“But what if those three percent who reportedly reject the consensus are like Galileo, who challenged the 16th century view that the sun revolved around the Earth? John Abraham and five of his colleagues published a study earlier this year which found that studies authored by climate contrarians “were often found to be unsubstantiated by the data,” resulting in “criticisms, corrections, and in some cases, resignation of editors.” They add: “the same fate has not befallen the prominent consensus studies.”

Under “Yes, It’s Been Warm Before”:

“Katharine Hayhoe, director of the Climate Science Center at Texas Tech, says…“Just because something happened before for one reason, doesn’t mean that when it happens again it’s for the same reason.”

““Our planet is running a fever,” says Hayhoe, “and I can think of six or seven reasons why it could be running hot. As a scientist, you don’t just jump to conclusions. You do the tests. You say, ‘OK, could it be a natural cycle this time? Could it be the sun? Could it be volcanoes? Could it be orbital cycles and ice ages?’ We run those tests and we see if it could be any of those things that caused the climate to change naturally in the past. And in this case, we’ve run those tests and the answer to all those questions is, ‘no.’ In fact, if our temperature were controlled by natural causes right now, we’d be getting cooler, not warmer.”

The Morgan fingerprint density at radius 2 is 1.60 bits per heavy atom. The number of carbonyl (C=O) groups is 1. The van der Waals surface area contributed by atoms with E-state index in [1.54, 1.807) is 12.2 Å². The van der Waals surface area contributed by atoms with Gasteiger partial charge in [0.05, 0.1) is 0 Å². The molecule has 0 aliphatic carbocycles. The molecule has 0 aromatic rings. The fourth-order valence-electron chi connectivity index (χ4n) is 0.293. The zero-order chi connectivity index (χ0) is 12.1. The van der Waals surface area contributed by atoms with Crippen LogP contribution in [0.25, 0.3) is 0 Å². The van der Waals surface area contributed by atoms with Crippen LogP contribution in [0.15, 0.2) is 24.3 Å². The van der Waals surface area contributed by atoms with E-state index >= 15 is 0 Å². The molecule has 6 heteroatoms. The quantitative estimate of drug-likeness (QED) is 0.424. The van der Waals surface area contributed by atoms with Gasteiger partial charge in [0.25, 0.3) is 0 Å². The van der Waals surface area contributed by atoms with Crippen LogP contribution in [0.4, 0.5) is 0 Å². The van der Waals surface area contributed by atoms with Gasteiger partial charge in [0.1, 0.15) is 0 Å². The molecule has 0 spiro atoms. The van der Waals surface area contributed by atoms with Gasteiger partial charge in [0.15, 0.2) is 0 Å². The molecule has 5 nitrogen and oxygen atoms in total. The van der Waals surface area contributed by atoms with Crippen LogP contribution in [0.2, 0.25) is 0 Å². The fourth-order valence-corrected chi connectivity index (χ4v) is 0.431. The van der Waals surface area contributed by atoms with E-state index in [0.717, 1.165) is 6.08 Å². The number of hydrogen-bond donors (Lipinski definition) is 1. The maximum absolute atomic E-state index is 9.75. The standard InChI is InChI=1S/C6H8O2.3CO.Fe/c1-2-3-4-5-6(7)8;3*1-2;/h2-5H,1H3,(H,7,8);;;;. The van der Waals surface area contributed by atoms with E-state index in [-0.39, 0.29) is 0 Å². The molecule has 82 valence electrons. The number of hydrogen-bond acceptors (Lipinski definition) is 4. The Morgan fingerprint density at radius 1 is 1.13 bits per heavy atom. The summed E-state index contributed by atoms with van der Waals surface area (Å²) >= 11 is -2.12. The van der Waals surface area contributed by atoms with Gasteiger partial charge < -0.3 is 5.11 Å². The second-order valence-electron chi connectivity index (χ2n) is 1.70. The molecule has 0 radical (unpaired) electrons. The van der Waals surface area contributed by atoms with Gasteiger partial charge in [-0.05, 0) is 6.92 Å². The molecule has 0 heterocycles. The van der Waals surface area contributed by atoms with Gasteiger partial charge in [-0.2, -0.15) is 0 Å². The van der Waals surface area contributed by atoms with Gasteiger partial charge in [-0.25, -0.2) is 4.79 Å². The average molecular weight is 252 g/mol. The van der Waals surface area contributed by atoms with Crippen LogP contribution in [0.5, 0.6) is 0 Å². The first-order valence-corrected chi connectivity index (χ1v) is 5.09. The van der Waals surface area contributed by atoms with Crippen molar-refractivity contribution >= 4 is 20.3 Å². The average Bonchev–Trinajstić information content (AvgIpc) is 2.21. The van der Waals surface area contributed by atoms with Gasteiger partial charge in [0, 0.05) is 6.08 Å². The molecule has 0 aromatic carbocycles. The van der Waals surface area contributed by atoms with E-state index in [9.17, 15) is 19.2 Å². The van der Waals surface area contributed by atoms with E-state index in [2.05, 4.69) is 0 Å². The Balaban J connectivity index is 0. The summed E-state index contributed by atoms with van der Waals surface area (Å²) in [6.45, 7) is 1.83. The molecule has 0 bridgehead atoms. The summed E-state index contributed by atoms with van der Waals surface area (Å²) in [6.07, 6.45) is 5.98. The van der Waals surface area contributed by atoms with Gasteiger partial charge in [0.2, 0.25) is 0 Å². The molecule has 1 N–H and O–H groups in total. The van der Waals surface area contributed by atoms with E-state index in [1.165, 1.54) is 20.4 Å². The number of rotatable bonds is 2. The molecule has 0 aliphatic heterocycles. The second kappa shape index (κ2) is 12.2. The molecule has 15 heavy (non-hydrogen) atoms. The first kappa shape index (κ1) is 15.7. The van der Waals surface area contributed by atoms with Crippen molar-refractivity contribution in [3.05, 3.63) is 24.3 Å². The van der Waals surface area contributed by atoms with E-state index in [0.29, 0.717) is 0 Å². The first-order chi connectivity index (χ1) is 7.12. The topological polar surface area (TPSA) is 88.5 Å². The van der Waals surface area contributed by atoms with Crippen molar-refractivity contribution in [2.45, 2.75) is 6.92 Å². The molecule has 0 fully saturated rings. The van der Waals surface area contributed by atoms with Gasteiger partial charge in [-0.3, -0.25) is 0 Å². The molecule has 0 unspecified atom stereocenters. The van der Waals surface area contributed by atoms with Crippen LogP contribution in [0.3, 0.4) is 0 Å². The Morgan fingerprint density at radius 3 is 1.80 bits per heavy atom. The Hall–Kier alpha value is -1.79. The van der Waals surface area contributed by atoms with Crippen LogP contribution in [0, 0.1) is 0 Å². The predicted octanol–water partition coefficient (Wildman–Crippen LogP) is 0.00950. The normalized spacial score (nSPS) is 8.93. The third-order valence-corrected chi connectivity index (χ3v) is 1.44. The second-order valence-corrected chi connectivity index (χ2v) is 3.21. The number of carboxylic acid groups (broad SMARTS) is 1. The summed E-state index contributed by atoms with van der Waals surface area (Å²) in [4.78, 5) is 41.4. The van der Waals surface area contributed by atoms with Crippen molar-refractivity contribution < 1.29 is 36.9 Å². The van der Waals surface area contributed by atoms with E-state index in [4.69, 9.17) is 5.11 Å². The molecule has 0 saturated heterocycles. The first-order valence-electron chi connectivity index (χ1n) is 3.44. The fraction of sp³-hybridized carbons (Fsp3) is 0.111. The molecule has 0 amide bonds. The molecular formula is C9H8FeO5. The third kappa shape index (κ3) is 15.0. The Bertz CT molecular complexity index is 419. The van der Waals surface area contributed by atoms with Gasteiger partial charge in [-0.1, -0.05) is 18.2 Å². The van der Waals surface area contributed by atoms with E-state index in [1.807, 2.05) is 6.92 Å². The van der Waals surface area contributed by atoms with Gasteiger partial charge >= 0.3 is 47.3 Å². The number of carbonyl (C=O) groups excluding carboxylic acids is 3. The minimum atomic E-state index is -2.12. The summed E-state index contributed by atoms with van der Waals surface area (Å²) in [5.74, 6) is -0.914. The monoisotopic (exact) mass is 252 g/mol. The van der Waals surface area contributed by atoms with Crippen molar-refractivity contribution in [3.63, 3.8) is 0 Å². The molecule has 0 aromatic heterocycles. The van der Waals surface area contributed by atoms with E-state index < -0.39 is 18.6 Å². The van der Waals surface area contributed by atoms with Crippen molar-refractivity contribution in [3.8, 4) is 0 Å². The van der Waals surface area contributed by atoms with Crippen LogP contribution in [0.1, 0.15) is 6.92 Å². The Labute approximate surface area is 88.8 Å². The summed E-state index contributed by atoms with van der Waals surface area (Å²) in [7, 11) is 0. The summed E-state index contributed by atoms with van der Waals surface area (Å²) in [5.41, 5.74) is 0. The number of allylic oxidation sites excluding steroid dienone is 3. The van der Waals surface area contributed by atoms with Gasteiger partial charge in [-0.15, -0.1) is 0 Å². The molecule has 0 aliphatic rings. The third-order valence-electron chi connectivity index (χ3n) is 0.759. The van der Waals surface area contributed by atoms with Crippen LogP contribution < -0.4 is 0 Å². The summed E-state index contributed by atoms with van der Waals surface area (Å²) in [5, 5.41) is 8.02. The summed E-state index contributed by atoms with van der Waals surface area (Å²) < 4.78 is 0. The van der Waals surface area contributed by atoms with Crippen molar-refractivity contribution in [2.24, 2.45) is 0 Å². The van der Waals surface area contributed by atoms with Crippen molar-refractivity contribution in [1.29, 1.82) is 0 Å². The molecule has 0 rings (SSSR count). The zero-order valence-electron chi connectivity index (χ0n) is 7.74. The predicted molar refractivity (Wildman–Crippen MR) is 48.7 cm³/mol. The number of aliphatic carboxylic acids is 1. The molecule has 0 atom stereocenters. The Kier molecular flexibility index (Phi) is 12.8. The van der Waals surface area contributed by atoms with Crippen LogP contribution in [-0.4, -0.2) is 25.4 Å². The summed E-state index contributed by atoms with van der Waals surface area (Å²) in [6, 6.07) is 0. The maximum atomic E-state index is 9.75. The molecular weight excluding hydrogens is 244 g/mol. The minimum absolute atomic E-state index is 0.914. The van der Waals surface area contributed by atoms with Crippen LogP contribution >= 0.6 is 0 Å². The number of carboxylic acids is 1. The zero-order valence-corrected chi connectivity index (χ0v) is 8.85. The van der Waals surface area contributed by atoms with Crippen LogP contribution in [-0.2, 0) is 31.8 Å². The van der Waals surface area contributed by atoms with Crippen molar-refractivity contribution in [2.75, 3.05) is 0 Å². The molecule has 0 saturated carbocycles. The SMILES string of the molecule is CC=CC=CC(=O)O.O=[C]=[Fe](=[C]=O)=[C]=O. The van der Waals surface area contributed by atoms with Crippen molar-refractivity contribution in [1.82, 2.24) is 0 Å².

Let me finish with one of the most influential people in environmentalism’s history, the ‘mother’ of environmentalism, Rachel Carson. The Moyers & Company site has an article honoring “The Bravery of Rachel Carson”, which reminded me of Carson’s influence on my mindset. In high school (early ’70s), we were treated – if that is the right word – to a viewing of the documentary “Silent Spring”, an account of Rachel Carson’s research and writing of the book.

“The most alarming of all man’s assaults upon the environment is the contamination of air, earth, rivers, and sea with dangerous and even lethal materials. This pollution is for the most part irrecoverable; the chain of evil it initiates not only in the world that must support life but in living tissues is for the most part irreversible. In this now universal contamination of the environment, chemicals are the sinister and little-recognized partners of radiation in changing the very nature of the world — the very nature of its life. — Rachel Carson

I remember the tears in my eyes watching the documentary, tears of sympathy for the land, the animals, the environment being spoiled by pesticides. And here I am, 40+ years later, seeing a similar disaster-in-the-making, with Monsanto running/ruining crops, with GMOs with who-knows-what effects yet on humans, and with climate-change deniers trying to blind people to the fact that our planet is already suffering the consequences of man-made global climate change. And I still weep.